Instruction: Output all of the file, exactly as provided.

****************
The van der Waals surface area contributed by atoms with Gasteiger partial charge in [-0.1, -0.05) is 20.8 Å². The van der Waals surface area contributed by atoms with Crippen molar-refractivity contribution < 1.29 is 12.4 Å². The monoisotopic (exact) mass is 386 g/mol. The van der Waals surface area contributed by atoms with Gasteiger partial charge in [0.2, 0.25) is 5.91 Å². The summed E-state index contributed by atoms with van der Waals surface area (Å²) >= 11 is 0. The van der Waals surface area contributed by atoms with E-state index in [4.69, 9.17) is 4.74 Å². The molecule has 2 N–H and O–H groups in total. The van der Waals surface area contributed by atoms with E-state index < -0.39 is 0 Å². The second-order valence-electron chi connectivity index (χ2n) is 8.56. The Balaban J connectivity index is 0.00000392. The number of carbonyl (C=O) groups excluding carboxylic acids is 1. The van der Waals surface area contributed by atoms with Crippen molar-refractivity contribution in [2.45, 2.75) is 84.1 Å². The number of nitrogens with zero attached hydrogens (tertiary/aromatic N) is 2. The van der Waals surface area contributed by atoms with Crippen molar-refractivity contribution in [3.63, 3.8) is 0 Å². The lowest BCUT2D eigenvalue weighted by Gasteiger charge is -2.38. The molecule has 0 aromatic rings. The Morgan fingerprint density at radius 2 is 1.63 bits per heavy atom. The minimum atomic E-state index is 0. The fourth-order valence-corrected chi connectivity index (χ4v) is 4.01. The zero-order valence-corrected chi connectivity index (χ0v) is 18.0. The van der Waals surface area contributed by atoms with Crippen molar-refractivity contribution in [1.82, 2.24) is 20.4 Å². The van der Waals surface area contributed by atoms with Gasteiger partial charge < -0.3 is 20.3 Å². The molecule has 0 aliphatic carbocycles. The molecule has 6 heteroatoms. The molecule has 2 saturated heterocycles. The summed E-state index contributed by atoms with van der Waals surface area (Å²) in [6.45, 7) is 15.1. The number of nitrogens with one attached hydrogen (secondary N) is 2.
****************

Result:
The van der Waals surface area contributed by atoms with Gasteiger partial charge in [-0.1, -0.05) is 20.8 Å². The van der Waals surface area contributed by atoms with Crippen molar-refractivity contribution < 1.29 is 12.4 Å². The monoisotopic (exact) mass is 386 g/mol. The van der Waals surface area contributed by atoms with Gasteiger partial charge in [0.2, 0.25) is 5.91 Å². The summed E-state index contributed by atoms with van der Waals surface area (Å²) >= 11 is 0. The van der Waals surface area contributed by atoms with E-state index in [4.69, 9.17) is 4.74 Å². The molecule has 2 N–H and O–H groups in total. The van der Waals surface area contributed by atoms with E-state index < -0.39 is 0 Å². The second-order valence-electron chi connectivity index (χ2n) is 8.56. The Balaban J connectivity index is 0.00000392. The number of carbonyl (C=O) groups excluding carboxylic acids is 1. The van der Waals surface area contributed by atoms with Crippen molar-refractivity contribution in [2.45, 2.75) is 84.1 Å². The number of nitrogens with zero attached hydrogens (tertiary/aromatic N) is 2. The van der Waals surface area contributed by atoms with Crippen molar-refractivity contribution in [3.63, 3.8) is 0 Å². The lowest BCUT2D eigenvalue weighted by Gasteiger charge is -2.38. The molecule has 0 aromatic rings. The Morgan fingerprint density at radius 2 is 1.63 bits per heavy atom. The minimum atomic E-state index is 0. The fourth-order valence-corrected chi connectivity index (χ4v) is 4.01. The zero-order valence-corrected chi connectivity index (χ0v) is 18.0. The van der Waals surface area contributed by atoms with Crippen molar-refractivity contribution in [1.82, 2.24) is 20.4 Å². The van der Waals surface area contributed by atoms with Gasteiger partial charge < -0.3 is 20.3 Å². The molecule has 0 aliphatic carbocycles. The molecule has 6 heteroatoms. The molecule has 2 saturated heterocycles. The summed E-state index contributed by atoms with van der Waals surface area (Å²) in [6.45, 7) is 15.1. The number of nitrogens with one attached hydrogen (secondary N) is 2.